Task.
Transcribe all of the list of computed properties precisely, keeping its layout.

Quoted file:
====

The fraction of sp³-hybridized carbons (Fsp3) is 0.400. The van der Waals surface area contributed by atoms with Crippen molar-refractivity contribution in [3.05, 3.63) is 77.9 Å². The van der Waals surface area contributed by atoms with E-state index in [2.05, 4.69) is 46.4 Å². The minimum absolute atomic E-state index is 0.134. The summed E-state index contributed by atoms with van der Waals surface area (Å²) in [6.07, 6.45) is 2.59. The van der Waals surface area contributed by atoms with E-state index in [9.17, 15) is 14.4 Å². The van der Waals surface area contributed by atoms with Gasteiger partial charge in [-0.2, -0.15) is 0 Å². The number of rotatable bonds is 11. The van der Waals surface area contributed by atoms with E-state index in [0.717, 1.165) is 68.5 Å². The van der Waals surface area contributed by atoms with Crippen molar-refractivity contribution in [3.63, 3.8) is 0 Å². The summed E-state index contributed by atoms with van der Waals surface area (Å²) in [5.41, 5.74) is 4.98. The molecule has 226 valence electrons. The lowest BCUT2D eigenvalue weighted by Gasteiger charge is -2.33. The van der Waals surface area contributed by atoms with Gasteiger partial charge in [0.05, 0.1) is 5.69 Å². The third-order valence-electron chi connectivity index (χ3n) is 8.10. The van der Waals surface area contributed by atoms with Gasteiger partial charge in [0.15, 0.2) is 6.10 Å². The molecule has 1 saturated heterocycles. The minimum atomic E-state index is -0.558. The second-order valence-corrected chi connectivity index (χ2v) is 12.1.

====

The fraction of sp³-hybridized carbons (Fsp3) is 0.400. The van der Waals surface area contributed by atoms with Crippen molar-refractivity contribution in [3.05, 3.63) is 77.9 Å². The van der Waals surface area contributed by atoms with E-state index in [2.05, 4.69) is 46.4 Å². The minimum absolute atomic E-state index is 0.134. The summed E-state index contributed by atoms with van der Waals surface area (Å²) in [6.07, 6.45) is 2.59. The van der Waals surface area contributed by atoms with E-state index in [9.17, 15) is 14.4 Å². The van der Waals surface area contributed by atoms with Gasteiger partial charge in [-0.2, -0.15) is 0 Å². The number of rotatable bonds is 11. The van der Waals surface area contributed by atoms with E-state index in [0.717, 1.165) is 68.5 Å². The van der Waals surface area contributed by atoms with Crippen molar-refractivity contribution in [3.63, 3.8) is 0 Å². The summed E-state index contributed by atoms with van der Waals surface area (Å²) in [5.41, 5.74) is 4.98. The molecule has 226 valence electrons. The lowest BCUT2D eigenvalue weighted by Gasteiger charge is -2.33. The van der Waals surface area contributed by atoms with Gasteiger partial charge in [0.05, 0.1) is 5.69 Å². The third-order valence-electron chi connectivity index (χ3n) is 8.10. The van der Waals surface area contributed by atoms with Gasteiger partial charge in [0.15, 0.2) is 6.10 Å². The molecule has 1 saturated heterocycles. The minimum atomic E-state index is -0.558. The second-order valence-corrected chi connectivity index (χ2v) is 12.1.